Theoretical Simulation of Red Cell Sickling Upon Deoxygenation Based on the Physical Chemistry of Sickle Hemoglobin Fiber Formation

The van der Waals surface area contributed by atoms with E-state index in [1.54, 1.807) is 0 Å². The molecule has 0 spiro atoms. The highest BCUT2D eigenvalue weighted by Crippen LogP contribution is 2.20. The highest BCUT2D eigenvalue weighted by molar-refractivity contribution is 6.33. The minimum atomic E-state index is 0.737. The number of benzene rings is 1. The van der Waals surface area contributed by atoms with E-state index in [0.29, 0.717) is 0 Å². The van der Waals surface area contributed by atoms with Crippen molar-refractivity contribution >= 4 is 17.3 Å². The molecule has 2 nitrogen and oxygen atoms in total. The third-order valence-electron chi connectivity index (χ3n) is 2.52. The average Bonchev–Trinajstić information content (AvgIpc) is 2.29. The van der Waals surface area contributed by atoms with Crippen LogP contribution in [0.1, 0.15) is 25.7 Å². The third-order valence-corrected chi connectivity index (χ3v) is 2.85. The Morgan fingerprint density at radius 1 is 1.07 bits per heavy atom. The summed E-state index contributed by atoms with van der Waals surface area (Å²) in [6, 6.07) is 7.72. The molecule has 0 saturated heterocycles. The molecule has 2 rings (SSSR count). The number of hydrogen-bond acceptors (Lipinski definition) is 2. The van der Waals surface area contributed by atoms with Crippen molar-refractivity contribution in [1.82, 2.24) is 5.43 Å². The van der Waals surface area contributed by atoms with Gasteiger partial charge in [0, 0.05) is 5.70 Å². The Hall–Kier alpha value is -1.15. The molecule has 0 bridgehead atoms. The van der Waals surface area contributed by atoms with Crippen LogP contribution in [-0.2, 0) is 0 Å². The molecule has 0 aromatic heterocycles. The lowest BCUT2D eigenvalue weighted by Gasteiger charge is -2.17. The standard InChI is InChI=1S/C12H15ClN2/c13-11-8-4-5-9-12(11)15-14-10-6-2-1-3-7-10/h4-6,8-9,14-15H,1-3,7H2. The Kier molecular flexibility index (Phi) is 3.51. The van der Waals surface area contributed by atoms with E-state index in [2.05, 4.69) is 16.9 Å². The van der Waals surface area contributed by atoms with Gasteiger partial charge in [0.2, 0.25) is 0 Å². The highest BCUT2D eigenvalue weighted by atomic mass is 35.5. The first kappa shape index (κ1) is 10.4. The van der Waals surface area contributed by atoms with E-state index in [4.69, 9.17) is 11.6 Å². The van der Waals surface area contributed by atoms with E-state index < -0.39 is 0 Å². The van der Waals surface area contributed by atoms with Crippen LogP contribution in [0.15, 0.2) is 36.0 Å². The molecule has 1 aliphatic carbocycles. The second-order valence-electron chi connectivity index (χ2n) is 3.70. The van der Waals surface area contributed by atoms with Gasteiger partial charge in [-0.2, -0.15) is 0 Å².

The polymerization of the mutant hemoglobin S upon deoxygenation to form fibers in red blood cells of patients suffering from sickle-cell anemia results in changes in cell shape and rigidity, also known as sickling, which underlie the pathology of the disease. While much has been learned about the fundamental physical chemistry of the polymerization process, transferring these insights to sickling of red cells under in vivo conditions requires being able to monitor, and ultimately predict, the time course of cellular sickling under physiological conditions of deoxygenation. To this end, we have developed an experimental technique for tracking the temporal evolution of the sickling of red blood cells under laboratory deoxygenation conditions, based on the automated analysis of sequences of microscope images and machine-learning analysis to characterize cell morphology. As an aid in the quantitative understanding of these experiments, we have developed a computational framework for simulating the time dependence of sickling in populations of red blood cells which incorporates the current theoretical and empirical understanding of the physical chemistry of the sickling process. In order to apply these techniques to our experiments, we have theoretically determined the time course of deoxygenation by solving the diffusion equation for oxygen in our experimental geometry. With this combined description, we are able to reproduce our experimentally observed kinetics of sickling, suggesting that our theoretical approach should be applicable to physiological deoxygenation scenarios.